Rethinking Indian Cinema: Toward a Cinema of Multiplicity
This thesis explores the ways in which cinema’s in India have articulated the idea of the Indian Nation, and presents the argument that a national cinema must be necessarily multi-faceted in nature. Nationalism and Nations are invented traditions and there is an inherent relationship between Indian Cinema and nationalism. The thesis discusses the concept of national identity and invented traditions, and how cinemas in India use the construct of a national identity as a tool to reinforce or challenge the status-quo. It raises questions of difference and sameness and how citizens of that nation understand their place within the conditions produced by each. The key argument of this thesis challenges the articulation of the Indian nation that is presented by Bollywood Cinema as the dominant form and holistic representation of India’s national identity. It asserts that there are multiple elements that are a part of the national imagining, rather than the lone representation of the North Indian (male) Hindi speaking subject. The alternative cinemas discussed in this thesis problematize the singular conception of national cinema in India. Chapter one outlines the formulaic construction of the Indian nation as presented by Bollywood and the hegemonic ideology that it reinforces. This chapter outlines the formula that Bollywood repeatedly uses in order to uphold the status quo. Chapter two examines Tamil cinema from 1930-1970’s in relation to its articulation of an ethno-nationalist ideology centred on Tamil heritage, challenging Bollywood as India’s national cinema. Chapter Three uses the work of Mani Ratnam, and his Terror Trilogy, in particular Roja (1992), to articulate another alternative cinema, but one that ultimately endorses the secular pan-Indian identity portrayed in Bollywood cinema. This is a significant intervention into the usually ethno-communal cinema that dominates Tamil cinema. Chapter four uses the work of Canadian Indian director Deepa Mehta to discuss her representation of the Indian nation through her depiction of a lesbian relationship in a traditional joint family situation. The representation of women in Fire (1996) caused huge controversy in India at the time of its release because it went against the normative depiction of women and their roles in society. Because the image of ‘woman’ is intrinsically linked to the building of the nation (Mother India), Mehta’s film explores another, darker alternative to the mythical India portrayed by Bollywood. Chapter Five discusses the work of documentary film-maker Anand Patwardhan, whose films are highly critical of the nationalism constructed and endorsed by Bollywood. His work uncovers the national tensions and issues that are not addressed in Bollywood cinema, again giving a very different view of the nation.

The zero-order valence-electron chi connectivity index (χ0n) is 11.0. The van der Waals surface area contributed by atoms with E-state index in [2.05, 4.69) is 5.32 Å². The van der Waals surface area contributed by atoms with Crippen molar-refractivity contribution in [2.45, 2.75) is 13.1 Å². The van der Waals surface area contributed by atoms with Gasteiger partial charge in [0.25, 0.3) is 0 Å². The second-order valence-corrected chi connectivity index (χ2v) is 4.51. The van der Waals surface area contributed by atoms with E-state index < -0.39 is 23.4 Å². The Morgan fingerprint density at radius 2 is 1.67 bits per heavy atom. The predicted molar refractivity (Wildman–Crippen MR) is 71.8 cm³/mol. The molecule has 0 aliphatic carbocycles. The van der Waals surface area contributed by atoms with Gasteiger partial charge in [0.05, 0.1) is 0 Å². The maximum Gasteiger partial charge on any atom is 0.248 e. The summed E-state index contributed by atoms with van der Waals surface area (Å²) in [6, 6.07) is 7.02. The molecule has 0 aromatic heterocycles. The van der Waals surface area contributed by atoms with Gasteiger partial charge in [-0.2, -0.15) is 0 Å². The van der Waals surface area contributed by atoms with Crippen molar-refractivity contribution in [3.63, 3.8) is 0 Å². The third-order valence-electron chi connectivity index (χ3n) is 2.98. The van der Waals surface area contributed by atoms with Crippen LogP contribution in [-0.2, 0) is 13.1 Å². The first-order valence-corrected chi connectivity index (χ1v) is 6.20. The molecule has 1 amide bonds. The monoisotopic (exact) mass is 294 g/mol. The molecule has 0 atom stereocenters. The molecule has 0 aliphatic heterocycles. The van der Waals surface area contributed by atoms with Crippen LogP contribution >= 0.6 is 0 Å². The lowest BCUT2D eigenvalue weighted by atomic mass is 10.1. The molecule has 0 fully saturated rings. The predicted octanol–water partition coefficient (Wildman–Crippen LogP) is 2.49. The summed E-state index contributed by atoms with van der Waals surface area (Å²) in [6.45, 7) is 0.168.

Advisor: Devadas, Vijay
Degree Name: Master of Arts
Degree Discipline: Media, Film and Communication Department
Publisher: University of Otago
Keywords: India; Political; History; Bollywood; Film; Nationalism; Identity; Gender; Documentary; National Identity; National Cinema; Multifaceted representations; Multiplicity; Indian Cinema; Deepa Mehta; Anand Patwardhan; Mani Ratnam; Gender Politics; Ethno-Nationalist; terror trilogy; Cultural Colinisation
Research Type: Thesis